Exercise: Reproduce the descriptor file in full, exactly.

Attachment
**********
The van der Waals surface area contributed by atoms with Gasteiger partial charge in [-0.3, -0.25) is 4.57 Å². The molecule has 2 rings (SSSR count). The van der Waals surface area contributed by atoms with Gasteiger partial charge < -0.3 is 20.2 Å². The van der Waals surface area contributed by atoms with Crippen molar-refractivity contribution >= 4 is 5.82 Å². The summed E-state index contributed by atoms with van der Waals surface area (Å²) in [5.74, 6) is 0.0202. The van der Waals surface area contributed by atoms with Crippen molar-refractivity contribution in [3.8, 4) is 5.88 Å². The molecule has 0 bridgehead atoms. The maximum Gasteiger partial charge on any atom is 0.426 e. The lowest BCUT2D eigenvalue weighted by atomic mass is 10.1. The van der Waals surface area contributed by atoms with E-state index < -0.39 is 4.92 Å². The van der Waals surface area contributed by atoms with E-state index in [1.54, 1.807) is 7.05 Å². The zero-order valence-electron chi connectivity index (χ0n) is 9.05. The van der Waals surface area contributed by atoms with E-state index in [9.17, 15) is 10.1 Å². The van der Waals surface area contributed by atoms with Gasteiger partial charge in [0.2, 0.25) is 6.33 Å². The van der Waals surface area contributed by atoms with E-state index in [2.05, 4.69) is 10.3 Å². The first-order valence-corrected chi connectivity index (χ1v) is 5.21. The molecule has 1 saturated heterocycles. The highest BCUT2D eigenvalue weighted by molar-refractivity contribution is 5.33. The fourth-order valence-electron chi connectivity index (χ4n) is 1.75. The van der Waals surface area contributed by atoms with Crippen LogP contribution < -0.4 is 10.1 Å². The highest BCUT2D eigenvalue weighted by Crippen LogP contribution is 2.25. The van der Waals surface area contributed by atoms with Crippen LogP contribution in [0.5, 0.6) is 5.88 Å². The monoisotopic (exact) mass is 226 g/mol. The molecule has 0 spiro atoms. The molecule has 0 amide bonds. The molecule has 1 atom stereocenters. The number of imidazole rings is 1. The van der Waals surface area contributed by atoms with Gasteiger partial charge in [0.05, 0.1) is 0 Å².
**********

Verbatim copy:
The van der Waals surface area contributed by atoms with Gasteiger partial charge in [-0.3, -0.25) is 4.57 Å². The molecule has 2 rings (SSSR count). The van der Waals surface area contributed by atoms with Gasteiger partial charge < -0.3 is 20.2 Å². The van der Waals surface area contributed by atoms with Crippen molar-refractivity contribution >= 4 is 5.82 Å². The summed E-state index contributed by atoms with van der Waals surface area (Å²) in [5.74, 6) is 0.0202. The van der Waals surface area contributed by atoms with Crippen molar-refractivity contribution in [3.8, 4) is 5.88 Å². The molecule has 0 bridgehead atoms. The maximum Gasteiger partial charge on any atom is 0.426 e. The lowest BCUT2D eigenvalue weighted by atomic mass is 10.1. The van der Waals surface area contributed by atoms with E-state index < -0.39 is 4.92 Å². The van der Waals surface area contributed by atoms with E-state index in [1.54, 1.807) is 7.05 Å². The zero-order valence-electron chi connectivity index (χ0n) is 9.05. The van der Waals surface area contributed by atoms with E-state index in [9.17, 15) is 10.1 Å². The van der Waals surface area contributed by atoms with Gasteiger partial charge in [0.2, 0.25) is 6.33 Å². The van der Waals surface area contributed by atoms with E-state index in [2.05, 4.69) is 10.3 Å². The first-order valence-corrected chi connectivity index (χ1v) is 5.21. The molecule has 1 saturated heterocycles. The highest BCUT2D eigenvalue weighted by molar-refractivity contribution is 5.33. The fourth-order valence-electron chi connectivity index (χ4n) is 1.75. The van der Waals surface area contributed by atoms with Crippen LogP contribution < -0.4 is 10.1 Å². The highest BCUT2D eigenvalue weighted by Crippen LogP contribution is 2.25. The van der Waals surface area contributed by atoms with Crippen LogP contribution in [0.5, 0.6) is 5.88 Å². The monoisotopic (exact) mass is 226 g/mol. The molecule has 0 spiro atoms. The molecule has 0 amide bonds. The molecule has 1 atom stereocenters. The number of imidazole rings is 1. The van der Waals surface area contributed by atoms with Gasteiger partial charge in [0.05, 0.1) is 0 Å².